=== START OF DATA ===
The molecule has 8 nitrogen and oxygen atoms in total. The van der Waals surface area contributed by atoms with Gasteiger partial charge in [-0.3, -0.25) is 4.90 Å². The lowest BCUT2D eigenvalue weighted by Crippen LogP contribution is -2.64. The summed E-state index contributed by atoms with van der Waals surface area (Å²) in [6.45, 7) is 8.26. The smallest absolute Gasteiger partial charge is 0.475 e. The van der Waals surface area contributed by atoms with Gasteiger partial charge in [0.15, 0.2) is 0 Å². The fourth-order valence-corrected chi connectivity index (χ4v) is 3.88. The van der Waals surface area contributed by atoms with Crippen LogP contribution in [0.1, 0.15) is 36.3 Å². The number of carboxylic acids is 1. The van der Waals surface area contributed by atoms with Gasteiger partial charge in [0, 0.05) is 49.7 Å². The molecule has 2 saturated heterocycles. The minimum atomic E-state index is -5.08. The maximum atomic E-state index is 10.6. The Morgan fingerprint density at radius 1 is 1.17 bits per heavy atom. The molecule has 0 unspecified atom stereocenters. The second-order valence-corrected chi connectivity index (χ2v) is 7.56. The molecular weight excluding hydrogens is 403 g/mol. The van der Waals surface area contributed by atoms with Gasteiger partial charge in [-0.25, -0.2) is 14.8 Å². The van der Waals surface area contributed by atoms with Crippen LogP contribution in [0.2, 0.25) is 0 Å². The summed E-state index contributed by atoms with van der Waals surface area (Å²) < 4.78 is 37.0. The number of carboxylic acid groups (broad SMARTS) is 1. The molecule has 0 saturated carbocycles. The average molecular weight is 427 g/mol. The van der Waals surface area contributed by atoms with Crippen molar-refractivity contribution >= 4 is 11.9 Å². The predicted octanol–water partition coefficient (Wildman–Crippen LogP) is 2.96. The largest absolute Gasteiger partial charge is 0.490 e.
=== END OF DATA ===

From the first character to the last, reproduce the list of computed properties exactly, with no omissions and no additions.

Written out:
The molecule has 8 nitrogen and oxygen atoms in total. The van der Waals surface area contributed by atoms with Gasteiger partial charge in [-0.3, -0.25) is 4.90 Å². The lowest BCUT2D eigenvalue weighted by Crippen LogP contribution is -2.64. The summed E-state index contributed by atoms with van der Waals surface area (Å²) in [6.45, 7) is 8.26. The smallest absolute Gasteiger partial charge is 0.475 e. The van der Waals surface area contributed by atoms with Gasteiger partial charge in [0.15, 0.2) is 0 Å². The fourth-order valence-corrected chi connectivity index (χ4v) is 3.88. The van der Waals surface area contributed by atoms with Crippen LogP contribution in [0.1, 0.15) is 36.3 Å². The number of carboxylic acids is 1. The van der Waals surface area contributed by atoms with Gasteiger partial charge in [0, 0.05) is 49.7 Å². The molecule has 2 saturated heterocycles. The minimum atomic E-state index is -5.08. The maximum atomic E-state index is 10.6. The Morgan fingerprint density at radius 1 is 1.17 bits per heavy atom. The molecule has 0 unspecified atom stereocenters. The second-order valence-corrected chi connectivity index (χ2v) is 7.56. The molecular weight excluding hydrogens is 403 g/mol. The van der Waals surface area contributed by atoms with Gasteiger partial charge in [-0.25, -0.2) is 14.8 Å². The van der Waals surface area contributed by atoms with Crippen LogP contribution in [0.2, 0.25) is 0 Å². The summed E-state index contributed by atoms with van der Waals surface area (Å²) < 4.78 is 37.0. The number of carboxylic acid groups (broad SMARTS) is 1. The molecule has 0 saturated carbocycles. The average molecular weight is 427 g/mol. The van der Waals surface area contributed by atoms with Crippen molar-refractivity contribution >= 4 is 11.9 Å². The predicted octanol–water partition coefficient (Wildman–Crippen LogP) is 2.96. The largest absolute Gasteiger partial charge is 0.490 e.